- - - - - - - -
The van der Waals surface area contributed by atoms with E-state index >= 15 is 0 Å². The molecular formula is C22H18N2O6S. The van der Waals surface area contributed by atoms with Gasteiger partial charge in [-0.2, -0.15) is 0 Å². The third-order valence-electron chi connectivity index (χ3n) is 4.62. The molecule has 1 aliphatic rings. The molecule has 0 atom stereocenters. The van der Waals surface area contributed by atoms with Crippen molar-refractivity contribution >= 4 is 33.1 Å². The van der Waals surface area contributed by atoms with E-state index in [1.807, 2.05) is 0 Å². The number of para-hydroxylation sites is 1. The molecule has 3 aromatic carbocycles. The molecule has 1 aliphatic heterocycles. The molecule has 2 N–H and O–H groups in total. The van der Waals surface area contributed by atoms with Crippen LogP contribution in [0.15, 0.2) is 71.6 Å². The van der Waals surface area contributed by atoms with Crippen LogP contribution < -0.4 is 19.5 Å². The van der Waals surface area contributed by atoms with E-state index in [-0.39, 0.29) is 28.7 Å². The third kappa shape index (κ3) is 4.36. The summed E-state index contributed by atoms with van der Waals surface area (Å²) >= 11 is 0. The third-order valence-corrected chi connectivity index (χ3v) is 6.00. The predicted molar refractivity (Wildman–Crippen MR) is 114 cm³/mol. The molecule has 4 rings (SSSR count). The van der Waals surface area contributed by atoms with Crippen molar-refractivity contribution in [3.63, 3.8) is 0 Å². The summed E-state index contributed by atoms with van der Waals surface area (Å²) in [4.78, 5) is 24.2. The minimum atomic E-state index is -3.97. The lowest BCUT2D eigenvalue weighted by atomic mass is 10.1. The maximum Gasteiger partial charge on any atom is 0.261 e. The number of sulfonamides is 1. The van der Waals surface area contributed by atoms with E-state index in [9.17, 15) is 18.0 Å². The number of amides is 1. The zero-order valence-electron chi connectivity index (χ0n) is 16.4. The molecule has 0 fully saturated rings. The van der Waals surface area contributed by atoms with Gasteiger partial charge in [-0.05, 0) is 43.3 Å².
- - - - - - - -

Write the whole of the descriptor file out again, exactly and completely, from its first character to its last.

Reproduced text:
The van der Waals surface area contributed by atoms with E-state index >= 15 is 0 Å². The molecular formula is C22H18N2O6S. The van der Waals surface area contributed by atoms with Gasteiger partial charge in [-0.2, -0.15) is 0 Å². The third-order valence-electron chi connectivity index (χ3n) is 4.62. The molecule has 1 aliphatic rings. The molecule has 0 atom stereocenters. The van der Waals surface area contributed by atoms with Crippen molar-refractivity contribution >= 4 is 33.1 Å². The van der Waals surface area contributed by atoms with E-state index in [1.807, 2.05) is 0 Å². The number of para-hydroxylation sites is 1. The molecule has 3 aromatic carbocycles. The molecule has 1 aliphatic heterocycles. The molecule has 2 N–H and O–H groups in total. The van der Waals surface area contributed by atoms with Crippen LogP contribution in [0.15, 0.2) is 71.6 Å². The van der Waals surface area contributed by atoms with Crippen LogP contribution < -0.4 is 19.5 Å². The van der Waals surface area contributed by atoms with E-state index in [-0.39, 0.29) is 28.7 Å². The third kappa shape index (κ3) is 4.36. The summed E-state index contributed by atoms with van der Waals surface area (Å²) >= 11 is 0. The third-order valence-corrected chi connectivity index (χ3v) is 6.00. The predicted molar refractivity (Wildman–Crippen MR) is 114 cm³/mol. The molecule has 4 rings (SSSR count). The van der Waals surface area contributed by atoms with Crippen molar-refractivity contribution in [3.63, 3.8) is 0 Å². The summed E-state index contributed by atoms with van der Waals surface area (Å²) in [4.78, 5) is 24.2. The minimum atomic E-state index is -3.97. The lowest BCUT2D eigenvalue weighted by atomic mass is 10.1. The maximum Gasteiger partial charge on any atom is 0.261 e. The number of sulfonamides is 1. The van der Waals surface area contributed by atoms with E-state index in [9.17, 15) is 18.0 Å². The number of amides is 1. The zero-order valence-electron chi connectivity index (χ0n) is 16.4. The molecule has 0 fully saturated rings. The van der Waals surface area contributed by atoms with Gasteiger partial charge in [-0.05, 0) is 43.3 Å².